M16 (The Eagle Nebula)
M16, the Eagle/Star Queen Nebula, NGC 6611 (cluster) and IC 4703 (nebula), Magnitude 6 (cluster), Size 7.0' x 7.0', Constellation: Serpens Cauda
Comments: This is actually two objects, M16 (NGC 6611), the open cluster, and IC 4703, the Eagle (or Star Queen) Nebula. While the open cluster was rather well known to amateurs, the nebula was pretty obscure prior to the famous Hubble "Finger of God" shot of the dark lanes near the Eagle's heart. With the release of the Hubble images, more amateurs began looking for/at the nebula, and discovered that it was fairly easy to see in a medium size telescope from dark sites with the help of the ubiquitous OIII filter. In 12--or even 8--inch scopes, the nebula is easy enough for me to pick out, with the sweep of the Eagle's "wings" standing out well on a good evening. I have never detected any of the dark lanes visually, though.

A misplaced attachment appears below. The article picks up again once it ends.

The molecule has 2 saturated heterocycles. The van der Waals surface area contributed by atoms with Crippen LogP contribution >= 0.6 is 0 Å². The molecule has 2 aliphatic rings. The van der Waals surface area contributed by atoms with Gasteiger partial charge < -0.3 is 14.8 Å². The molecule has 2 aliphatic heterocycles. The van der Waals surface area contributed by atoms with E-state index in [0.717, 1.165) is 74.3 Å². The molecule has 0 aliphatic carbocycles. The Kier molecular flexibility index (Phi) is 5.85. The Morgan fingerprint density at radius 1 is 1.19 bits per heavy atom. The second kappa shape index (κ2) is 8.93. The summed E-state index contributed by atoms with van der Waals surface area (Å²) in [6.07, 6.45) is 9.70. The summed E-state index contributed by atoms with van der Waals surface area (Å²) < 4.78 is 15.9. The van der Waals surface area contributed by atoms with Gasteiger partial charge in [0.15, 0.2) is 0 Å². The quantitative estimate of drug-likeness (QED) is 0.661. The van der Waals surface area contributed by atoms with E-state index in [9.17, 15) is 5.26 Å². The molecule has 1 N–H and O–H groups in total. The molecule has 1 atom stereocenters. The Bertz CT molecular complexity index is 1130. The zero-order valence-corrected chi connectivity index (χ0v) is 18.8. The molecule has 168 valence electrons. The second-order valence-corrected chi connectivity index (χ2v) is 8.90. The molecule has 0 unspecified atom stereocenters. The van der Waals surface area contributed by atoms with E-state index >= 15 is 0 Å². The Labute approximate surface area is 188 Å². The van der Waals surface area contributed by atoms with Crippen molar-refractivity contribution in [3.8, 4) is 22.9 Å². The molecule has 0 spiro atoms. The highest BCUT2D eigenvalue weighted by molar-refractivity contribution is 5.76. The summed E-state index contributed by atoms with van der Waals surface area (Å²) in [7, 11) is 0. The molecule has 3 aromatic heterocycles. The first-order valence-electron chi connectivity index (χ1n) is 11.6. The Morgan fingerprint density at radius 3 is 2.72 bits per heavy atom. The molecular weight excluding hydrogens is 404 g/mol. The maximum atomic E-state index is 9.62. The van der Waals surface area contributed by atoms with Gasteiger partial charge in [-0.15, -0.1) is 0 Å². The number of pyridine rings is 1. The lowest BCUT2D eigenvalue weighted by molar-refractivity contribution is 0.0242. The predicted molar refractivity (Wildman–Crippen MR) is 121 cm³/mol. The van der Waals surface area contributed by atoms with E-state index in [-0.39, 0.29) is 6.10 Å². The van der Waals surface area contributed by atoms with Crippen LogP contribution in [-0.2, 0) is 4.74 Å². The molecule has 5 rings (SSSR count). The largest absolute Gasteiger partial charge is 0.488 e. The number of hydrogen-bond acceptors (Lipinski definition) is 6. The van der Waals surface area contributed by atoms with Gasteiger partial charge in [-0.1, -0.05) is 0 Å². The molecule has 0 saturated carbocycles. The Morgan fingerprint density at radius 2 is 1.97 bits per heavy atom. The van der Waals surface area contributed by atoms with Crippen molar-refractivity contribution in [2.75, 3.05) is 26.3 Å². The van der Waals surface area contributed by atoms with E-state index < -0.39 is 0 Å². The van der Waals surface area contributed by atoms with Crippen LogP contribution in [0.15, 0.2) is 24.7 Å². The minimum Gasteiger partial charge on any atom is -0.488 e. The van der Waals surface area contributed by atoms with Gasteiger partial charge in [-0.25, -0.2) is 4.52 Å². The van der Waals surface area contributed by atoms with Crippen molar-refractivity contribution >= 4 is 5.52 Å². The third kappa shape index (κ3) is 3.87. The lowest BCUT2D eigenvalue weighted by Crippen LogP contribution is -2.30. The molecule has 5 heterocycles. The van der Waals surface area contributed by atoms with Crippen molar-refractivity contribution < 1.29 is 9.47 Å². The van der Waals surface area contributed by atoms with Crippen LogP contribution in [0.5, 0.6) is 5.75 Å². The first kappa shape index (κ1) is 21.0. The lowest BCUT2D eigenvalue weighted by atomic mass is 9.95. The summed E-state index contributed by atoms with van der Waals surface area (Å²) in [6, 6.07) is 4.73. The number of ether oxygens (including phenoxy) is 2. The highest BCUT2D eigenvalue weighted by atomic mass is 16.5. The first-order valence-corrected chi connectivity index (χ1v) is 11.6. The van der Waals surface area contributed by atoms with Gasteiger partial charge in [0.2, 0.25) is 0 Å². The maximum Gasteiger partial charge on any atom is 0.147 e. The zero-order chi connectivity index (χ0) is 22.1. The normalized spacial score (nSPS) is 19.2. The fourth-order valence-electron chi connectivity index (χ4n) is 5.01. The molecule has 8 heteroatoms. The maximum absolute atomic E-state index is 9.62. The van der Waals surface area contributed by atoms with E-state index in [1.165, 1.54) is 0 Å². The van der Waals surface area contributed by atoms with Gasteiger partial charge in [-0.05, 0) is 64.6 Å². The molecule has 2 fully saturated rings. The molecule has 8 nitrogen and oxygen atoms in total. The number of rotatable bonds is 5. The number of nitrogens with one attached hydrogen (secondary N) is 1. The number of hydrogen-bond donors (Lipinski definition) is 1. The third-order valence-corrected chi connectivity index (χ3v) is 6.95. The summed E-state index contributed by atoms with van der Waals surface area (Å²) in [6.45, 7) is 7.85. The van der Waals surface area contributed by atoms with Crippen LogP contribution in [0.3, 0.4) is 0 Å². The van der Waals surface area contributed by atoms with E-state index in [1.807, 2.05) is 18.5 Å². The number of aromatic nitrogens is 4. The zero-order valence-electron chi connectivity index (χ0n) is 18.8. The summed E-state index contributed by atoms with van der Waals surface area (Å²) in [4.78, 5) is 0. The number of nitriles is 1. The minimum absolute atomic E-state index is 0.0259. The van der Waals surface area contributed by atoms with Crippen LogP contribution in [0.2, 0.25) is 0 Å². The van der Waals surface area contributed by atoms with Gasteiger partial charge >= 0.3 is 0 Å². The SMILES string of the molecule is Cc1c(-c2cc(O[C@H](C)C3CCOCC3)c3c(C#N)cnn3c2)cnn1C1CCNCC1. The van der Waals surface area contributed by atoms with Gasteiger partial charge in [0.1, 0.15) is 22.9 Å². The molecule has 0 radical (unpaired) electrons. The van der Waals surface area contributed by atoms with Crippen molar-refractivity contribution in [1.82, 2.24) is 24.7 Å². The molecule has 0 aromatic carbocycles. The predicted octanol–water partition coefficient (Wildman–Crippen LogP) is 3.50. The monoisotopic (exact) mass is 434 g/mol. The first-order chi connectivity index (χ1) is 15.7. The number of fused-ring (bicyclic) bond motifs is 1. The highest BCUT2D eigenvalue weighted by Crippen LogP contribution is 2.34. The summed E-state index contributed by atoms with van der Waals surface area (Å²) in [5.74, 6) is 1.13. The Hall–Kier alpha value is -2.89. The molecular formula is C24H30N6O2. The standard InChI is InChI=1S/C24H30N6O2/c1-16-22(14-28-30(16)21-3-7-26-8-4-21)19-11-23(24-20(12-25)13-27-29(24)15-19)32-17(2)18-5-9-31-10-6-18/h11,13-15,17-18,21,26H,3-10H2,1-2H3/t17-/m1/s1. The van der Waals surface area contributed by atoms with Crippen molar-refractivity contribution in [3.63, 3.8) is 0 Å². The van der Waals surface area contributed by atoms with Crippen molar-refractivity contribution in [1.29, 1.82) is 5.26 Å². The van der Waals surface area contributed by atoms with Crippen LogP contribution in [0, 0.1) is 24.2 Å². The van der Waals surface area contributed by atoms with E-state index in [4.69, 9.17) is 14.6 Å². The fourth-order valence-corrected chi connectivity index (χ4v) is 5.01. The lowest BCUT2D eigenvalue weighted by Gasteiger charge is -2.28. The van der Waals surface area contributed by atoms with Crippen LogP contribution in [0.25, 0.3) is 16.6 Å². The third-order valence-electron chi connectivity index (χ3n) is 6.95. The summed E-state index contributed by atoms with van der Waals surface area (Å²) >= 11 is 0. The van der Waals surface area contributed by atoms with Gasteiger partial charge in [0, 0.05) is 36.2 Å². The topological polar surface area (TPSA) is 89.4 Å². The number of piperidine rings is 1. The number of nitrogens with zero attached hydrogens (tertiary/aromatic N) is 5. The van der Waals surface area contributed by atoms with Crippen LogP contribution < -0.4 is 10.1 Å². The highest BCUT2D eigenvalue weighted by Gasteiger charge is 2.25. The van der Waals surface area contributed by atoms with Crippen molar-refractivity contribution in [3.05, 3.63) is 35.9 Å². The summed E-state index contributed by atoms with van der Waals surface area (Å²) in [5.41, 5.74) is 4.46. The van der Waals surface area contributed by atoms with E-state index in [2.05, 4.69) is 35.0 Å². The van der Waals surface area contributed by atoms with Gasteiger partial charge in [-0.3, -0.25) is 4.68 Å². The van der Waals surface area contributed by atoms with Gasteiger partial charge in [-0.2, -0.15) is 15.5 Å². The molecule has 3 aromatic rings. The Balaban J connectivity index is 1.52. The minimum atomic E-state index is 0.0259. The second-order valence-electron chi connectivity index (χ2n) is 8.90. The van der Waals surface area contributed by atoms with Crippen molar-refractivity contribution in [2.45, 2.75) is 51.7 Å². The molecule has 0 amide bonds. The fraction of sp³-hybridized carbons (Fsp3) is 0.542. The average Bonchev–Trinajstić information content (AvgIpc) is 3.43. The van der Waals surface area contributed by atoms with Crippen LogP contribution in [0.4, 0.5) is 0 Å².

The Eagle is actually one part of the enormous nebulosity complex that includes the nearby Swan Nebula (M17). The Eagle, whose nebula is lit by the intense radiation of newborn O type stars lies about 6,500 light years from our pleasant little rock. It is situated in the midst of the galaxy's Sagittarius - Carina spiral arm. The dark "pillars" are the sites of star formation.
I'd been trying to get the Eagle all summer with the DSI, but ran out of clear weather. I finally captured it from the dark skies of Camp Ruth Lee in October and was quite pleased with the result. The C8/DSI easily delivered all the details that much larger scopes using very long film exposures were bringing home in the 1990s. The processing included adjusting levels and getting a pleasing color balance.
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